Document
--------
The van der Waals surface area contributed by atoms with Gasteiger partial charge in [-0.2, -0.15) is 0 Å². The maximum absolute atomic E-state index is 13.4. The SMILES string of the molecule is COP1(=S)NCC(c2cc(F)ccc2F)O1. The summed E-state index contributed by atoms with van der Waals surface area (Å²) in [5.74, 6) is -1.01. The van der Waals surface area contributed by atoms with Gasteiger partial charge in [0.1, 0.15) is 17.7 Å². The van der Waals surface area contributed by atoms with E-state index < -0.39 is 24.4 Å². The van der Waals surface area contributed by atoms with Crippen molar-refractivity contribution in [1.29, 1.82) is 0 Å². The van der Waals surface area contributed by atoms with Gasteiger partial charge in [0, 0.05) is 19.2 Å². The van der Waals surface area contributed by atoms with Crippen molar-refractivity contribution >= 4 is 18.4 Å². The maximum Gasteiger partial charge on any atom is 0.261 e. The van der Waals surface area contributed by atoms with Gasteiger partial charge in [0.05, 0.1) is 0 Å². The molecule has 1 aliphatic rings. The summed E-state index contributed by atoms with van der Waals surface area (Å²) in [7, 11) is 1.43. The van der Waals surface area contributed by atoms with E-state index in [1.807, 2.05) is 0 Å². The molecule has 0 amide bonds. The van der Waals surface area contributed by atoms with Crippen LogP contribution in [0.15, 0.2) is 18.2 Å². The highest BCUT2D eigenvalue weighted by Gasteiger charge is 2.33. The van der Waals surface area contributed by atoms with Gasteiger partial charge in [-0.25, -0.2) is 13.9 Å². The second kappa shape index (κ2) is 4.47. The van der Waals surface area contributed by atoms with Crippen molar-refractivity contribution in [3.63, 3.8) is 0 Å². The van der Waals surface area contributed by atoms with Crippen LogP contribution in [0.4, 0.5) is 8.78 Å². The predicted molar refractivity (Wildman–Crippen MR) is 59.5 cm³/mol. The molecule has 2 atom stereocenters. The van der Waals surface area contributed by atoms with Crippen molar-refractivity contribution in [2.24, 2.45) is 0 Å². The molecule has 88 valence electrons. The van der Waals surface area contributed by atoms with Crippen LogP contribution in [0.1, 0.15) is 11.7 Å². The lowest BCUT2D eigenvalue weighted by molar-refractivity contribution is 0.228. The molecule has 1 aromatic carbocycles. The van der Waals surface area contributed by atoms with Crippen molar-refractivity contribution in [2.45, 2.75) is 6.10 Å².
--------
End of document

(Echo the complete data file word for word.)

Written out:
The van der Waals surface area contributed by atoms with Gasteiger partial charge in [-0.2, -0.15) is 0 Å². The maximum absolute atomic E-state index is 13.4. The SMILES string of the molecule is COP1(=S)NCC(c2cc(F)ccc2F)O1. The summed E-state index contributed by atoms with van der Waals surface area (Å²) in [5.74, 6) is -1.01. The van der Waals surface area contributed by atoms with Gasteiger partial charge in [0.1, 0.15) is 17.7 Å². The van der Waals surface area contributed by atoms with E-state index < -0.39 is 24.4 Å². The van der Waals surface area contributed by atoms with Crippen molar-refractivity contribution in [1.29, 1.82) is 0 Å². The van der Waals surface area contributed by atoms with Gasteiger partial charge in [0, 0.05) is 19.2 Å². The van der Waals surface area contributed by atoms with Crippen molar-refractivity contribution >= 4 is 18.4 Å². The maximum Gasteiger partial charge on any atom is 0.261 e. The van der Waals surface area contributed by atoms with Gasteiger partial charge in [0.05, 0.1) is 0 Å². The molecule has 1 aliphatic rings. The summed E-state index contributed by atoms with van der Waals surface area (Å²) in [7, 11) is 1.43. The van der Waals surface area contributed by atoms with E-state index in [1.807, 2.05) is 0 Å². The molecule has 0 amide bonds. The van der Waals surface area contributed by atoms with Crippen LogP contribution in [0.15, 0.2) is 18.2 Å². The highest BCUT2D eigenvalue weighted by Gasteiger charge is 2.33. The van der Waals surface area contributed by atoms with Gasteiger partial charge in [-0.25, -0.2) is 13.9 Å². The second kappa shape index (κ2) is 4.47. The van der Waals surface area contributed by atoms with Crippen molar-refractivity contribution in [3.63, 3.8) is 0 Å². The van der Waals surface area contributed by atoms with Crippen LogP contribution in [0.4, 0.5) is 8.78 Å². The predicted molar refractivity (Wildman–Crippen MR) is 59.5 cm³/mol. The molecule has 2 atom stereocenters. The van der Waals surface area contributed by atoms with Crippen molar-refractivity contribution in [2.24, 2.45) is 0 Å². The molecule has 88 valence electrons. The van der Waals surface area contributed by atoms with Crippen LogP contribution in [0.1, 0.15) is 11.7 Å². The lowest BCUT2D eigenvalue weighted by molar-refractivity contribution is 0.228. The molecule has 1 aromatic carbocycles. The van der Waals surface area contributed by atoms with Crippen molar-refractivity contribution in [2.45, 2.75) is 6.10 Å².